David Strauss on "Modernization and Lawlessness"
Over on the Legal Workshop, Gerald Ratner Distinguished Service Professor of Law David Strauss has posted "Modernization and Lawlessness: A Reply to Professor Mitchell" as a response to Jonathan F. Mitchell's critique of Strauss' article "The Modernizing Mission of Judicial Review."An excerpt is reposted below, and you can read the full article here.
Professor Mitchell’s characteristically thoughtful and incisive comment makes many important points.1 He is right in saying that Atkins v Virginia2 and Thompson v Oklahoma3 fit the modernization model better than Roper v Simmons4 or Kennedy v Louisiana.5 I also agree with Professor Mitchell that a modernization approach gives political actors an incentive to behave strategically in (among others) the way he suggests-to try artificially to create or resist a “trend.” And it is hard to argue with his point that the Court’s initial treatment of the so-called partial birth abortion issue, in Stenberg v Carhart,6 did not seem to reflect sensitivity to popular opinion. More generally, the Court certainly has not been consistent in applying a modernization approach, even in the areas I mention. Modernization remains mostly an unselfconscious approach, I believe, and so it is not surprising that there are many cases that cannot be squared with it.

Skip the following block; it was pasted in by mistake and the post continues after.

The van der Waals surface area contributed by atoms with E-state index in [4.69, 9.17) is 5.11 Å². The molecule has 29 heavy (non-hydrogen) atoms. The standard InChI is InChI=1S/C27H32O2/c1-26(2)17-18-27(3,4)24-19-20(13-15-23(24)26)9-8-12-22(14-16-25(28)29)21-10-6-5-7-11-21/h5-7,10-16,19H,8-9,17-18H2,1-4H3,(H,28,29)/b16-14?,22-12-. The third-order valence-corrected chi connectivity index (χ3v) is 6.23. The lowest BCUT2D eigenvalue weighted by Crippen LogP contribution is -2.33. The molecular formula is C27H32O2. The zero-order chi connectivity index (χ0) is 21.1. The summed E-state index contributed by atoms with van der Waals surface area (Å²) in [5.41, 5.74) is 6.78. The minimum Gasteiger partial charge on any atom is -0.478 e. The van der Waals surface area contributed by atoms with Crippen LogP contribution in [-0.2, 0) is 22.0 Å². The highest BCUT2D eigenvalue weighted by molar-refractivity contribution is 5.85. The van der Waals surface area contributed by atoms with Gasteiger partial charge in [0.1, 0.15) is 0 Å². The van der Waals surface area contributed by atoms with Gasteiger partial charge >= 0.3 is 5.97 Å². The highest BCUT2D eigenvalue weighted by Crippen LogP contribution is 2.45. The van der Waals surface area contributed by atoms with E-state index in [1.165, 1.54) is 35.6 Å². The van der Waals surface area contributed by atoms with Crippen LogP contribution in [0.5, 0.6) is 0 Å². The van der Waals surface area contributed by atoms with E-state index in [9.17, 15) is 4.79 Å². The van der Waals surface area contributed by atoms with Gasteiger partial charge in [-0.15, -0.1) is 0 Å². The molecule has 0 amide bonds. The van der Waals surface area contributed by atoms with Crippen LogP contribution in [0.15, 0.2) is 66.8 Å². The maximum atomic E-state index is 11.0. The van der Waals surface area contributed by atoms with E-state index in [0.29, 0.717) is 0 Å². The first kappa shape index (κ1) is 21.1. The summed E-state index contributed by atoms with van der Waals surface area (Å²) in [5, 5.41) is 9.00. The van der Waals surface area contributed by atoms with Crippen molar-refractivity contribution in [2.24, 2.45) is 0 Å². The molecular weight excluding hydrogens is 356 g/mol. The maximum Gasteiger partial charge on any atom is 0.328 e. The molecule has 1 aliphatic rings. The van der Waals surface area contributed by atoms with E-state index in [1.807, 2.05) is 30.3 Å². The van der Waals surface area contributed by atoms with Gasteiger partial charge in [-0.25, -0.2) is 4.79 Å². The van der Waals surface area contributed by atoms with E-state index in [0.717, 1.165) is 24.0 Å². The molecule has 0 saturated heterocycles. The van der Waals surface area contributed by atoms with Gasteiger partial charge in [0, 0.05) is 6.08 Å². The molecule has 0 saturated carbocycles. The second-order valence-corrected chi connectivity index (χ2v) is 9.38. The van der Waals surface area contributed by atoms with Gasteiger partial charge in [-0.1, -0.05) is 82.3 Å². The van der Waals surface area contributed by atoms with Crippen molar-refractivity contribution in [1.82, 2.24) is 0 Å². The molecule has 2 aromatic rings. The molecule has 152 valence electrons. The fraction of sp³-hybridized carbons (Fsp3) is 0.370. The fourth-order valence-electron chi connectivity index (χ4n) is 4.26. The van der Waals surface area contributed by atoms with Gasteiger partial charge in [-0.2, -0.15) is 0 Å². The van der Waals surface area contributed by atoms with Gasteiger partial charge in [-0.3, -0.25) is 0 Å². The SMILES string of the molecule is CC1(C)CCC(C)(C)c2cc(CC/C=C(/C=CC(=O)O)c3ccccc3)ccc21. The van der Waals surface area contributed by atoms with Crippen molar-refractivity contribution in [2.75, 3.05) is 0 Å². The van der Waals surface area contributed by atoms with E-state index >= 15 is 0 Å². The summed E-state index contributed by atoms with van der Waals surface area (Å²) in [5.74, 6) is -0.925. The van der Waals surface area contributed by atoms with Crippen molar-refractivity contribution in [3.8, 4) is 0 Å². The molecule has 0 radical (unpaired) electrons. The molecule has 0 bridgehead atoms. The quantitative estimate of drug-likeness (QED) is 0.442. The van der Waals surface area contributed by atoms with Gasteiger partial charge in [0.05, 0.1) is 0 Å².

Professor Mitchell’s main argument, though, is that in many of its capital punishment and substantive due process decisions, the Court is not responding to trends in public opinion but is instead just indulging its own ideological preferences or policy views. This argument, I think, raises some complicated issues. It may be worth distinguishing two questions. The first is: to what extent is the Court ruling according to the law, as opposed to ruling simply according to the justices’ views? In controversial cases, that will often be quite a difficult question to answer, for both empirical and conceptual reasons. The second question is: to whatever extent the justices are ruling according to the law (and not their policy views), where are they getting the law from? Are they getting it from the Framers’ understandings, or precedent, or tradition, or something else?